REU: An Investigation into the Novel Role of PARP1 in Co-transciptional Splicing

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The importance of RNA and chromatin in the multiple levels of regulation that ensure proper functioning of the eukaryotic transcriptome and proteome has been increasingly recognized in recent years. Converging lines of evidence show that these processes are more interrelated than previously thought and that there is continuous feed-forward crosstalk among the processes of chromatin organization, transcription, and pre-mRNA splicing. Indeed it is now known that there are multiple layers of regulation that function jointly to organize chromatin, with consequences for proper transcription and RNA processing. While it is known how chromatin structure regulates transcription, very little is known of how the chromatin structure regulates mRNA processing. Intriguing results from several recent studies show that transcription and splicing are co-regulated and that chromatin structure plays a crucial role in this process. These data suggest that factors that modulate the chromatin structure are likely important in co-transcriptional regulation. In fact, recent discovery of the laboratory that PARP-1, a chromatin architectural protein involved in transcriptional regulation, also fine-tunes alternative splicing events, adds an additional layer to our understanding of chromatin structural dynamics in gene regulation (transcription and splicing). This function of PARP-1 is novel and exciting but a better understanding of the mechanism by which PARP-1 modulates pre-mRNA splicing is needed. Such an understanding will provide critical insights into the role of PARP-1 in modulating chromatin structural dynamics to affect changes in gene regulation.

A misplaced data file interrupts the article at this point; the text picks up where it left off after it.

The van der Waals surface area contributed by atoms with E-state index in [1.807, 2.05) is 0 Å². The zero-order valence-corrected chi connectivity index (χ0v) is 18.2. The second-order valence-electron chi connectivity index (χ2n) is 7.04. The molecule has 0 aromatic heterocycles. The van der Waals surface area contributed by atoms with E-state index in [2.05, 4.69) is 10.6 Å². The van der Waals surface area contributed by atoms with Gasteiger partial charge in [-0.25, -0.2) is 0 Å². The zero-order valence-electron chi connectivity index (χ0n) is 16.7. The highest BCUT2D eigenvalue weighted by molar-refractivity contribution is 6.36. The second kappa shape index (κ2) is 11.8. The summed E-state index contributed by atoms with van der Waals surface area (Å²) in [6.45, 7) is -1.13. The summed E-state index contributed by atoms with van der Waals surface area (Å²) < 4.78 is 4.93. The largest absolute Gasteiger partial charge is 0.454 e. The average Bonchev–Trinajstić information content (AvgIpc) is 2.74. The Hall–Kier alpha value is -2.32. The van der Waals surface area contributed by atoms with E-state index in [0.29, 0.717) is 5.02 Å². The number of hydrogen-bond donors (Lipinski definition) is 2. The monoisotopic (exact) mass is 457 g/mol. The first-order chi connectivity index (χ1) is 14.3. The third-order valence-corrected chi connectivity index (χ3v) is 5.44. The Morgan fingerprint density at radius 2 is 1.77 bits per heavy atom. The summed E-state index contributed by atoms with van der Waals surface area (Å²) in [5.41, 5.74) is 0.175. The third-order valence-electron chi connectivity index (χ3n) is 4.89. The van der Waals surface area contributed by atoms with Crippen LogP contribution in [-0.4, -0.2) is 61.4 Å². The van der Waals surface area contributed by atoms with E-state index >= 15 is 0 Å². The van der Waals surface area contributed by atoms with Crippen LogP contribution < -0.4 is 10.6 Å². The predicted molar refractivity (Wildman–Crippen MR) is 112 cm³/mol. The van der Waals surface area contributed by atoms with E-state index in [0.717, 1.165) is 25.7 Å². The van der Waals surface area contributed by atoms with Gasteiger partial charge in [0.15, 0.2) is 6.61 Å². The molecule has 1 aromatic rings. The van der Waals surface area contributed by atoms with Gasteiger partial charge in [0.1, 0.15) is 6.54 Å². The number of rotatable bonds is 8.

Effective start/end date7/15/1512/31/20


  • National Science Foundation


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